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Information (or knowing where to find it) is key

by gri6507 (Deacon)
on Jun 01, 2004 at 13:18 UTC ( [id://358034] : perlmeditation . print w/replies, xml ) Need Help??

Fellow monks,

This discussion is directed more towards monks like myself, who have been taught (directly or self-inflicted) the language through trial and error without ever having learned the fundamentals.

Throughout my existance here at PerlMonks, I have seen (and selflessly contributed to) numerous questions to which an enlightened monk simply answered see perldoc perlre, perldoc perlretut, perldoc perlvar, perldoc perlsyn, etc.

I have always struggled to figure out how one desides in which perldoc pages should they look for the answer. The answer that I have come up with, that I hope may be useful to others like myself, is simply There one can bluntly write a question and get a list of perldoc pages which are relevant.

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Re: Information (or knowing where to find it) is key
by tinita (Parson) on Jun 01, 2004 at 14:19 UTC
    i think that perlintro is a great start.
    by reading this you learn perl basics and you get directed to the more detailed perldoc pages of the section. and it can't be so difficult to miss perlintro, since it is listed as the second item in `man perl`.
    if you have digged through all this, usually it gets easier and easier to find the right perldoc page for your question. if in doubt, use your operating system functions. i wrote my own perldoc-grep, which is basically:
    exec("find", "/usr/lib/perl5/5.8.3", "-name", "*.pod", "-exec", "grep", "-H", "$ARGV[0]", "{}", ";");
    so i can say pdgrep '<<[A-Z]', which will find me the docs to here-documents.
Re: Information (or knowing where to find it) is key
by gjb (Vicar) on Jun 01, 2004 at 13:30 UTC

    Maybe it's better to familiarize oneself with the documentation by reading through it "diagonally". Just enough to know which document contains what. It takes some time, but I find it's worth the investment.

    Update: Incidently, reading through the docs you'll probably find a number of features you didn't know about, an added bonus ;)

    Just my 2 cents, -gjb-

      I'll second the suggestion to read the docs. I start working my way through the camel book every once in a while and always manage to pick up something I missed before.

      I've always tried to understand the concepts when learning something new. You can always look up the details.

      90% of every Perl application is already written.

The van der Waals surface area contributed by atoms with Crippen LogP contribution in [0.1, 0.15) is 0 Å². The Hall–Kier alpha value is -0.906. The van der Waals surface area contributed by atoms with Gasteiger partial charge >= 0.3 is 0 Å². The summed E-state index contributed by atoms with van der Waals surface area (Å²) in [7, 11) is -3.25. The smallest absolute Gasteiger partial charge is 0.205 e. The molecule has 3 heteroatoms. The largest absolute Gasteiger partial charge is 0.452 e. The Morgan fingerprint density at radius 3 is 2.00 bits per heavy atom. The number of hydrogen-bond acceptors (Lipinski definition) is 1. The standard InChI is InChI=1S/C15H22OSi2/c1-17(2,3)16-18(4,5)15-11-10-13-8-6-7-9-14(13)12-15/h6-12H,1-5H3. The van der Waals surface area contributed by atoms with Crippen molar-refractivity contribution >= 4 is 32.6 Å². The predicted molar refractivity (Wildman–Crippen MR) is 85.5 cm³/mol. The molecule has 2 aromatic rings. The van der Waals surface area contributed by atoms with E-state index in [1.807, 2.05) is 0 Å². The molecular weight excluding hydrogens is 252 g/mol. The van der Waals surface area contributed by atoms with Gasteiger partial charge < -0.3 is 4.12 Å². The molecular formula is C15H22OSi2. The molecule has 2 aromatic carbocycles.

Re: Information (or knowing where to find it) is key
by sweetblood (Prior) on Jun 01, 2004 at 14:13 UTC
    I had spent several years playing with Perl and like you didn't take the time to really develop a solid foundation in the language. I have lots of experience in other languages and didn't think I'd really need to read the docs. As a result of this thinking, I floundered. It would take 3-4 times as long to write anything. Finally, I realized that I needed to buckle down and go to square one. I signed up for a beginners training class, even though I had been using Perl for years. I read the Camel and re-read Mastering Regex for the Perl slant having read it without Perl sometime back.
    Now, I get much more work done in less time and it's better Perl, not just how I might implement a C solution in Perl.
    It really isn't a question of "can I afford to spend the time getting a good foundation in the language" as "I can't afford not to get a good foundation."

    Good Luck in your efforts.


Re: Information (or knowing where to find it) is key
by Happy-the-monk (Canon) on Jun 01, 2004 at 22:16 UTC

    you can also try the   perldoc   that comes with Perl.
    To find answers to frequently asked questions, just type   perldoc -q some question or keywords here.

    Amazing, isn't it?

      Actually, if you know a little bit about the wording of what you're looking for, you may be better served by querying a regexp such as  perldoc -q 'intersect.*array' since the hits will be much more exact.
Re: Information (or knowing where to find it) is key
by Aragorn (Curate) on Jun 02, 2004 at 11:27 UTC
    To decide which perldoc page you need, you can try perltoc. From that page:

    This page provides a brief table of contents for the rest of the Perl documentation set. It is meant to be scanned quickly or grepped through to locate the proper section you're looking for.

    If you really don't know what you're looking for, then you have a problem. Reading a beginner's book like Learning Perl, maybe followed by Learning Perl Objects, References & Modules can help tremendously. Investing some time to get the basics down will prevent a lot of time-wasting (of both yourself and of other people) and frustration.

    When I'm learning a new language, out of habit I start with a tutorial on the language, for the express purpose to get a good foundation on which to build. Getting to know which book or web-article is a good start is another problem, but most of the time some research using Google can solve that one.

    Perl comes with an excellent body of documentation, both on-line and in dead-tree forms. Getting familiar with them will pay off handsomely in the longer term.


Re: Information (or knowing where to find it) is key
by bibo (Pilgrim) on Jun 02, 2004 at 20:11 UTC
    serendipity is a powerful force. many's the time when I have gone looking for X in the docs, and started reading about Y, which looks fascinating. And then a half hour is gone, and I cannot recall why X was so damn important anyway, and write up some neat bit of code using Y to prove to myself I understood it. Eventually the X of today becomes the Y of tomorrow, and I start knowing where to look! Hope this helps.... :)